Your school might have disability services in place that offer facilitation between professors and students to help fit their accommodations. Oftentimes these services take the form of a letter written to the instructor that explains the student’s necessary accommodations for the class, which the professor must adhere to.
Look to see if your campus offers such services, and set up an appointment with a disability services representative to discuss your options. If your school does not offer services such as these, you can create this letter yourself.
Here is one example of how a letter to your professors could look.
Aspergers101 presents: Dr. Temple Grandin Tips for Interviewing Success
Statistically, 75% of persons diagnosed with High Functioning Autism / Asperger Syndrome are either under or unemployed. This is a travesty for them, their families, society and businesses. These staggering numbers cannot be ignored! There are various reasons for unemployment mainly the challenges that come with autism such as sensory sensitivities and workplace social expectations.
However, alongside challenges, there are many positive traits such as:
Ability to focus intensely for long periods
Enhanced learning ability
Deep knowledge of an obscure or difficult subject resulting in success scholastically and professionally when channeled.
Honest & hard workers who make for excellent employees when painstaking & methodical analysis are required.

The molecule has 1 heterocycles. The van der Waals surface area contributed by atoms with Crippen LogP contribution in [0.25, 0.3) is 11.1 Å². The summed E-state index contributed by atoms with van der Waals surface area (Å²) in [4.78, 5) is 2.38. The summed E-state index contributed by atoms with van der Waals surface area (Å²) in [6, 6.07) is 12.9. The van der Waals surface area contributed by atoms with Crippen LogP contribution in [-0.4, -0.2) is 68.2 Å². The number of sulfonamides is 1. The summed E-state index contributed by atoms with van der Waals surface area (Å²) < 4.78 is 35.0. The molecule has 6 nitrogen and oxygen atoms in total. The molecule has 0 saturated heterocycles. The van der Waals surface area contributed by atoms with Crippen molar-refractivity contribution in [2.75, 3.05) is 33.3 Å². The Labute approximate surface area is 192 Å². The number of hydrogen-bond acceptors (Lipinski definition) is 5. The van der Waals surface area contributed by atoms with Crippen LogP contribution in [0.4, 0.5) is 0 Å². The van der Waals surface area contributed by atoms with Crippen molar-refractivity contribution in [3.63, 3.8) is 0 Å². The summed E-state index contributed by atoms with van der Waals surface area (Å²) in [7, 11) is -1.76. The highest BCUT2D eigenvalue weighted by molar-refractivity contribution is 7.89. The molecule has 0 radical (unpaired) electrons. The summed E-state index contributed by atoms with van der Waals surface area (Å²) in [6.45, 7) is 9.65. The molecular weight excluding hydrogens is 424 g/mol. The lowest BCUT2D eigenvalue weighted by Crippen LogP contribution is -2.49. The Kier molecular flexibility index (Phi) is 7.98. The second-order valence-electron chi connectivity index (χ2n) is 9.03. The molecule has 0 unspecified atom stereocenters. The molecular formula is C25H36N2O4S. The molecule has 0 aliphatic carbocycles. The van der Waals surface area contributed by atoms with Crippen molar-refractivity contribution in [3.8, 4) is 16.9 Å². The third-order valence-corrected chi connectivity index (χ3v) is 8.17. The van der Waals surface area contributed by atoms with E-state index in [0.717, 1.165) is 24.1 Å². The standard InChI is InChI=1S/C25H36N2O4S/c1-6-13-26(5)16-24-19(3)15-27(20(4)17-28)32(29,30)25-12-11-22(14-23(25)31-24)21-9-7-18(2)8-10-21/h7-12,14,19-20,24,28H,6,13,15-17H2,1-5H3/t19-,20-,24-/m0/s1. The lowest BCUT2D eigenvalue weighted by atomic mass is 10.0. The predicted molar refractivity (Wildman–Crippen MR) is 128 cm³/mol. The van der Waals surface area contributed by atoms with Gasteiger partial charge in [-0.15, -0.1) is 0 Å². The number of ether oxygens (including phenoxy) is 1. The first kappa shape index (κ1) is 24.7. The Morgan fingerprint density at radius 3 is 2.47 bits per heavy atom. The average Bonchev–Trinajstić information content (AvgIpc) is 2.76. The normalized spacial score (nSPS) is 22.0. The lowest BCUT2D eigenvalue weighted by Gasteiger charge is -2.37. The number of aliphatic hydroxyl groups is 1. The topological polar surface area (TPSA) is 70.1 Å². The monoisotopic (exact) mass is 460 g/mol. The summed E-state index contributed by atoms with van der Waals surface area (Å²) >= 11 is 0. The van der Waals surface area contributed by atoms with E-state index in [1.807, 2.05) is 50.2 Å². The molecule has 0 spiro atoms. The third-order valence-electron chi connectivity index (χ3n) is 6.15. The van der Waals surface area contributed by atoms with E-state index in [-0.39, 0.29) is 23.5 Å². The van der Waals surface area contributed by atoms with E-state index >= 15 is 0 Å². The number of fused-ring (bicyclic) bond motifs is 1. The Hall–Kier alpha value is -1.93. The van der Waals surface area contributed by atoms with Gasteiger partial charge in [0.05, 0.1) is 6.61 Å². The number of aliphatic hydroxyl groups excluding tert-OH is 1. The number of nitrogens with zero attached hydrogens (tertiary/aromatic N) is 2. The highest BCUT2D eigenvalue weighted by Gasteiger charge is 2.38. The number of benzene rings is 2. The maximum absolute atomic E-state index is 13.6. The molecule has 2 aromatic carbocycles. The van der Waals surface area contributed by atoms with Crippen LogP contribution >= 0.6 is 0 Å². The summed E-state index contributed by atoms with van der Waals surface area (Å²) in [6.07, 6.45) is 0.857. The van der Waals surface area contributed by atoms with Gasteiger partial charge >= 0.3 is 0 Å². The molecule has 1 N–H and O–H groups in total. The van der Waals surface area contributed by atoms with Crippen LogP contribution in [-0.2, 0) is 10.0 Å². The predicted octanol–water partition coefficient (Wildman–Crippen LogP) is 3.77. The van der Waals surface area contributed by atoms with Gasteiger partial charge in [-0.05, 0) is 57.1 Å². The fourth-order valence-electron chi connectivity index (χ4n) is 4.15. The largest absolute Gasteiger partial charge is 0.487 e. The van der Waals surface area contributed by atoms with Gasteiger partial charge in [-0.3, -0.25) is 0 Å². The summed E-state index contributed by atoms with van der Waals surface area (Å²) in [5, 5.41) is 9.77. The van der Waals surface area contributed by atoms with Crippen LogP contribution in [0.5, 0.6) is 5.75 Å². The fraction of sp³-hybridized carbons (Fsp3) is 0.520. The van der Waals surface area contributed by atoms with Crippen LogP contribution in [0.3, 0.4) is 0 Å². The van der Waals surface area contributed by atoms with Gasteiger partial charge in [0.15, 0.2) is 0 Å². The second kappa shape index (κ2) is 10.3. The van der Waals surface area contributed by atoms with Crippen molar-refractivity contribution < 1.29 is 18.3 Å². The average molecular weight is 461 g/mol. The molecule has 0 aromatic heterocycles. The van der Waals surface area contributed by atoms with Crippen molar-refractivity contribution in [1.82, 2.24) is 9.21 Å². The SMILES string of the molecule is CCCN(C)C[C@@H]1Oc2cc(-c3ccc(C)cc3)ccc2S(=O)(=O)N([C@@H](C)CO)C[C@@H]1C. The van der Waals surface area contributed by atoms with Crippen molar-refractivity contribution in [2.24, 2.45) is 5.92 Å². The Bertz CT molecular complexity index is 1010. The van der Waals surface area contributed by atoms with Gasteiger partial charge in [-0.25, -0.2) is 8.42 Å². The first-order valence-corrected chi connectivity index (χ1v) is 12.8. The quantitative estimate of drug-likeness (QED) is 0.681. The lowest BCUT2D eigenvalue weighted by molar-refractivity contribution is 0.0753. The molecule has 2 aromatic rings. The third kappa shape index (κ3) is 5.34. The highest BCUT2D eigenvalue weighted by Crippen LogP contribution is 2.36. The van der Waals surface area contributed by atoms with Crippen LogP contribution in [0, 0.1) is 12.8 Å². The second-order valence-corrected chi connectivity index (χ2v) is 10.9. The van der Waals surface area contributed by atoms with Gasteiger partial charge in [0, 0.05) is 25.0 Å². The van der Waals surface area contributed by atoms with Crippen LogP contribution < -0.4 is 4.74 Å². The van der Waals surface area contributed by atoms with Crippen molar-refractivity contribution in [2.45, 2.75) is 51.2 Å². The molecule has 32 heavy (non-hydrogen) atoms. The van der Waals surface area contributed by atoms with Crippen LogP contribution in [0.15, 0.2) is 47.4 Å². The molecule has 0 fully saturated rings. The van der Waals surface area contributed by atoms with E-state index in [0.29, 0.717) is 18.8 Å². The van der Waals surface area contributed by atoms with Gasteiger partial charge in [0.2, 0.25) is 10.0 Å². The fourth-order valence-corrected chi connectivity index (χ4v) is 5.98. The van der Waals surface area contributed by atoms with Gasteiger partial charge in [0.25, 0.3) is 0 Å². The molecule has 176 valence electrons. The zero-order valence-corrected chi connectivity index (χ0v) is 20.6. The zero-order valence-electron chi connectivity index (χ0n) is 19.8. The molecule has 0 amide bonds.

Aspergers101 is proud to offer our readers suggested ways to overcome employment challenges, specifically the interview process. Dr. Temple Grandin is known worldwide for her successes with invention but in order to get to that plateau, she had to self test ways to get her foot in the employment door. As a person diagnosed with Autism, Temple share those personal techniques and interview skills below.
Don’t go into an interview cold turkey…prepare a well thought out presentation!
Neatly show your work, presentations, articles, etc.
As most teens and adults with Asperger syndrome know, people with Asperger syndrome can be significantly depressed. The rates of diagnoses of depression vary among studies, from 18% to 22%. The most commonly quoted rate of a depression in the general population of the US is 6.7%. Most of the research shows both genders have these high rates of depression.
Studies focused on males and females and not those who are transgender. There are more people who identify as transgender in the AS population than in the general population and transgender people have a higher rate of depression. One would guess that someone who is both AS and transgender might have a high tendency towards depression.
Interestingly, non-autistic full siblings and half-siblings of individuals with ASD (not just Asperger syndrome) also had higher rates of depression than the general population, although at half the rate of those with ASD. Studies of suicide attempts are also very troubling. In studies of suicide, the rate of suicidal thoughts and attempts are prevalent, especially in adolescence and young adulthood.
It’s critical to identify depression, since it can be treated.
It’s obviously important to understand why rates of depression and suicidal thoughts are so high. One factor, given the findings in siblings, is that there is an increased genetic vulnerability to depression, although large studies haven’t supported a common genetic overlap. We have to look to other factors to account for these high rates of depression.